Cory Booker joined the Senate in 2013 as one of the chamber’s most prolific Twitter users, boasting 1.4 million followers on his personal account.
But when he got to Washington, the New Jersey Democrat had to start an official account from scratch, with zero followers.
That’s because congressional ethics rules bar Booker and other lawmakers from transferring their personal or campaign followers to their official government Twitter accounts. The prohibition — in place because lawmakers aren’t allowed to use office tools for campaign purposes — is part of an increasingly complex social media landscape that elected leaders must navigate.
To help make sense of it all, Twitter has invested in a Washington-based team to act as a liaison between the company and government entities that use the service. The group doesn’t have any lobbyists or political agenda. Instead, this five-person contingent, which works with every level of government, from town mayors to the White House, serves the growing network of government entities for which Twitter has become a part of everyday life.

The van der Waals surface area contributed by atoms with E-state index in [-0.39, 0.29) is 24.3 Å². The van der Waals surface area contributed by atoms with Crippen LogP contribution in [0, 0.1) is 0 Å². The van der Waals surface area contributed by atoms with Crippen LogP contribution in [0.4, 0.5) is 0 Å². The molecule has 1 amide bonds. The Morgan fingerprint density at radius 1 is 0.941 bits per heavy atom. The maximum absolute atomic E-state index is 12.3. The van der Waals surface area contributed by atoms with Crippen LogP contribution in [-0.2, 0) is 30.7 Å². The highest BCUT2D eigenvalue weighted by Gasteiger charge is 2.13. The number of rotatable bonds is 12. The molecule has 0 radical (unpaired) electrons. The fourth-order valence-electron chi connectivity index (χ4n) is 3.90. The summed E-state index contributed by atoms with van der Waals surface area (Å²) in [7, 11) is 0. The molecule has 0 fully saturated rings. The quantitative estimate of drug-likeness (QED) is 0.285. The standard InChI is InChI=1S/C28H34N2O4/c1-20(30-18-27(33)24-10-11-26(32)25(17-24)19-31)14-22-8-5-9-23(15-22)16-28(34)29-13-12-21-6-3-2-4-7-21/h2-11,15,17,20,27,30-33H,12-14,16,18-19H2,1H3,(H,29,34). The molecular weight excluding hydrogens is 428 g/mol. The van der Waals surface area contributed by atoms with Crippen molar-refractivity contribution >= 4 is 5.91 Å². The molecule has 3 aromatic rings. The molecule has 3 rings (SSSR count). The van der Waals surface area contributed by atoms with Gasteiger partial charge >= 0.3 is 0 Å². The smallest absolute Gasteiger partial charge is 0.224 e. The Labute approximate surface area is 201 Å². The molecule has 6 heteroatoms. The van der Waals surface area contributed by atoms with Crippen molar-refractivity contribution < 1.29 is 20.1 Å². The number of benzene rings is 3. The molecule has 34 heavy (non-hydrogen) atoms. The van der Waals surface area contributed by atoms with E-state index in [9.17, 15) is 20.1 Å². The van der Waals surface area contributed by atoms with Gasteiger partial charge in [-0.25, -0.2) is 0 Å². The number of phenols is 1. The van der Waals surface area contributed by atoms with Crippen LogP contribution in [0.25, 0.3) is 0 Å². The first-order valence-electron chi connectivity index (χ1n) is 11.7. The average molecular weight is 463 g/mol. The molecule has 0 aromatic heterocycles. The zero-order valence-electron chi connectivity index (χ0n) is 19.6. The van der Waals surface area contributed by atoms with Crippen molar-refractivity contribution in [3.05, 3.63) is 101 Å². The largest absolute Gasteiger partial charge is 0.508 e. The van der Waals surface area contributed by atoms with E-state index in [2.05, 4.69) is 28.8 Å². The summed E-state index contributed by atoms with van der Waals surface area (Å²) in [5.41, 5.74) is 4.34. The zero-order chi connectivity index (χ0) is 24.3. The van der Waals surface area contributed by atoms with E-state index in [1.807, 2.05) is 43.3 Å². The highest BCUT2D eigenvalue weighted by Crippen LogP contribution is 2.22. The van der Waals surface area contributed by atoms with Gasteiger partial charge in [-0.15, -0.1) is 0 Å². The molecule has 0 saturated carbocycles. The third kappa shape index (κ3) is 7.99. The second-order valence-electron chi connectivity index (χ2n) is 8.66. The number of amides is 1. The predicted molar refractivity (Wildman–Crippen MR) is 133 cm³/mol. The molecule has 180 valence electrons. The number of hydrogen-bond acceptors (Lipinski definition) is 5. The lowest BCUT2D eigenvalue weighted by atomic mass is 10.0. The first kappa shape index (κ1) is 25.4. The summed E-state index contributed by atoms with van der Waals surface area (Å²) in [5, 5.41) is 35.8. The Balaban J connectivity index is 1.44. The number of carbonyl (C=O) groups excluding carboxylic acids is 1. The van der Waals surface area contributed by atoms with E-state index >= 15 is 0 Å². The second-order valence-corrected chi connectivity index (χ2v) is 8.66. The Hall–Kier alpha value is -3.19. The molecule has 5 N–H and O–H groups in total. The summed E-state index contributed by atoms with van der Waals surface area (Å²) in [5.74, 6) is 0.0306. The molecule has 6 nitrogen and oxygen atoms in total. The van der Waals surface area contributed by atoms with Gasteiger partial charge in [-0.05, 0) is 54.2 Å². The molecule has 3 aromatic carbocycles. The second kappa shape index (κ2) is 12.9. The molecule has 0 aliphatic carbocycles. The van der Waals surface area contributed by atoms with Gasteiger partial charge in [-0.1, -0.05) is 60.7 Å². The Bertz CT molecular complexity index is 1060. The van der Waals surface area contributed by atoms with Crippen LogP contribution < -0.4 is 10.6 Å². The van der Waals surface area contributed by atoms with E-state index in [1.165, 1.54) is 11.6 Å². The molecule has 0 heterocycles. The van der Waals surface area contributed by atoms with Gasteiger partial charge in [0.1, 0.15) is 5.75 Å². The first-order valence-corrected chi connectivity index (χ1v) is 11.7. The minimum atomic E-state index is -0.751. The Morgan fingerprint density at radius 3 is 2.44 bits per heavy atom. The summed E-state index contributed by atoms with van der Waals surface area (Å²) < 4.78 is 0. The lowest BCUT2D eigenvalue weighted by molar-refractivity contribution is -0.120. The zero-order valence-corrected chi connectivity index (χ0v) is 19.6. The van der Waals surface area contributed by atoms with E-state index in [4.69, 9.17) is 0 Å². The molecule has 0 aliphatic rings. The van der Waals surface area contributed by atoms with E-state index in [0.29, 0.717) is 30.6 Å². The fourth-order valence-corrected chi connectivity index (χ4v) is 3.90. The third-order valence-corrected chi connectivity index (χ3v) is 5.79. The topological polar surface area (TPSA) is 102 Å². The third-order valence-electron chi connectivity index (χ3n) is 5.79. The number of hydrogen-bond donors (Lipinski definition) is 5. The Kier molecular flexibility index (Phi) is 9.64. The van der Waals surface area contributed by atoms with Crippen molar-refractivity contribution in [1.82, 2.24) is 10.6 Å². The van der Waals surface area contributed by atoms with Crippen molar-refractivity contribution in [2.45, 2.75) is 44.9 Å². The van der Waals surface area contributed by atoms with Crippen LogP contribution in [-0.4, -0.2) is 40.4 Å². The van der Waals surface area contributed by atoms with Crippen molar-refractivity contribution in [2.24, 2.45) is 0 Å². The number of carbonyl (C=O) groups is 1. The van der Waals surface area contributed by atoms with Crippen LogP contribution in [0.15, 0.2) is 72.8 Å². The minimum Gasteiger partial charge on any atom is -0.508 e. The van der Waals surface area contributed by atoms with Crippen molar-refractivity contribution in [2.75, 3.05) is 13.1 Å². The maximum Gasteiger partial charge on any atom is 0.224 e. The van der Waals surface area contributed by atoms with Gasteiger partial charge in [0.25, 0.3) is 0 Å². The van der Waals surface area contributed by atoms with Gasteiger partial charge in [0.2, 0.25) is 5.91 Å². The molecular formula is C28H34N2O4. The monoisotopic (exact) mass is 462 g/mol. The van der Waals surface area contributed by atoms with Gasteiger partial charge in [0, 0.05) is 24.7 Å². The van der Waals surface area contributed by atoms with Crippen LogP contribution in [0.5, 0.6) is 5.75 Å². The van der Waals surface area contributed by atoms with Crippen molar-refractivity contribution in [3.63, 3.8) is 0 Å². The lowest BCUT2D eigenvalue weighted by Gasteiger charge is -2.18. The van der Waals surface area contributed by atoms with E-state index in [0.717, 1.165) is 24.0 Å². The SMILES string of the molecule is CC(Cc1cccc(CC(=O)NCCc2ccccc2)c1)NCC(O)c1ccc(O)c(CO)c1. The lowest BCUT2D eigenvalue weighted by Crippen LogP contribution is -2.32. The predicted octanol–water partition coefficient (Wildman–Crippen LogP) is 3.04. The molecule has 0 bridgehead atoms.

On any given day, they walk the halls of Capitol Hill on their way to teach Senate communication directors how to use Twitter’s latest tools, pass through security checks at federal agencies for a seminar with bureaucrats or host meetings at GOP or Democratic headquarters with campaign operatives.
Adam Sharp, a political and media veteran who formerly worked for Democratic Sen. Mary Landrieu and C-SPAN, leads the group from a small downtown office.
“Our role here is to help elected officials and agencies recognize that they can use the platform to communicate more effectively with constituents and give them ideas on how to do that,” Sharp said.
Sharp was Twitter’s first Washington employee in 2010, when he initially set up shop from his living room. At that point, Twitter had already been around for four years, but only about a quarter of Congress used the platform. Sharp’s job at the time was spent mostly persuading government agencies and lawmakers to join.